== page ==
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What Does Chelation Therapy Do? Is It Helpful?

Updated: Jan 30

Chelation is a process that helps get rid of specific metals from our body tissues. It uses a substance called a chelator, like EDTA, which binds to certain minerals and is then expelled by our kidneys or liver. For example, EDTA is attracted to minerals such as lead, cadmium, and calcium. The US Food and Drug Administration has approved a form of EDTA called edetate calcium disodium to treat lead poisoning and, in the past, emergency cases of too much calcium in the body.

Since 1956, some research trials have tested EDTA chelation as a way to address heart problems. At first, it was believed that EDTA could help by removing calcium buildup in artery plaque. However, new research has found that the idea that EDTA can unclog arteries and enhance blood circulation relies on an outdated understanding of the causes of heart disease. More recent studies have shown that EDTA may work by acting as an antioxidant, shielding blood vessel walls from harm caused by free radicals.

Two of the more common health conditions chelation therapy is studied in are kidney disease and cardiovascular diseases. The research around these two will be discussed below.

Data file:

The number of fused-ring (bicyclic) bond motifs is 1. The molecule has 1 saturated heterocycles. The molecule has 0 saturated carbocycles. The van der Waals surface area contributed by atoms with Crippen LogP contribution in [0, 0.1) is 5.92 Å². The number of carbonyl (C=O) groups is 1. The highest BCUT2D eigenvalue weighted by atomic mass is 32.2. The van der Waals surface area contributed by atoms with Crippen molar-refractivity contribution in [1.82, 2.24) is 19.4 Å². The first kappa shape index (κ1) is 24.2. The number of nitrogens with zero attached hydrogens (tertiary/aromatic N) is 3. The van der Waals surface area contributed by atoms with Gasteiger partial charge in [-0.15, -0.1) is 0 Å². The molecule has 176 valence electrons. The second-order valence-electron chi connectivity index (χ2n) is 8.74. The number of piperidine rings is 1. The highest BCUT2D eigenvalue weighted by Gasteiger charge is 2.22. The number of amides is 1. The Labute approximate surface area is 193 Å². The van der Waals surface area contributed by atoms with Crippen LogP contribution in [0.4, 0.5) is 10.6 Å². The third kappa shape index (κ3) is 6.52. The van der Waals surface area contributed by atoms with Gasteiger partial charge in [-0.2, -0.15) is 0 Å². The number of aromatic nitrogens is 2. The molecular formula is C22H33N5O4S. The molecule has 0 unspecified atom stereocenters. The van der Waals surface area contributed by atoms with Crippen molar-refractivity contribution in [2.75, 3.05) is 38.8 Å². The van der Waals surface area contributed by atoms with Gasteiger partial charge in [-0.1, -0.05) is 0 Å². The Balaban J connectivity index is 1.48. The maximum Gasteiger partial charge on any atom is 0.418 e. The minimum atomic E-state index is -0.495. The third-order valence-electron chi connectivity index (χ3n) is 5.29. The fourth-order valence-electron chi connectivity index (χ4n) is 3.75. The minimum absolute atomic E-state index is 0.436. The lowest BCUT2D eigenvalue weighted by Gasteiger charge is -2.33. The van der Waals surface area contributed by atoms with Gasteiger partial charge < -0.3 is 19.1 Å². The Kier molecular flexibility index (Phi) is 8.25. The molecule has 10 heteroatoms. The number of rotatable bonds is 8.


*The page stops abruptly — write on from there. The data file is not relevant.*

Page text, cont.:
Does Chelation Therapy Help Kidney Disease?

Lead is a reasonably well established risk factor for kidney disease (research).[1] Hence why EDTA chelation has been tested as a way to remove lead from the body in those with kidney disease.

A 2014 study found substantially higher kidney function in those using EDTA chelation compared to placebo, however this benefit was only in individuals with high levels of lead that were confirmed by blood testing.[2] If lead levels are low already, it is unlikely this therapy would provide benefit.

Ironically, one of the most common side effects of chelation therapy is kidney injury (discussed below). Hence why in those with normal or low lead levels the risk of using EDTA chelation would likely outweigh any benefits of using EDTA. A person must have very high lead levels to justify using chelation therapy in kidney disease.

Does Chelation Therapy Help Cardiovascular Disease?

Generally speaking - research as a whole so far does not suggest any significant benefit in treating cardiovascular disease.

A 2020 study assessed all studies that look at the impact of chelation therapy for those with atherosclerotic cardiovascular disease (clogged arteries) and found:[3]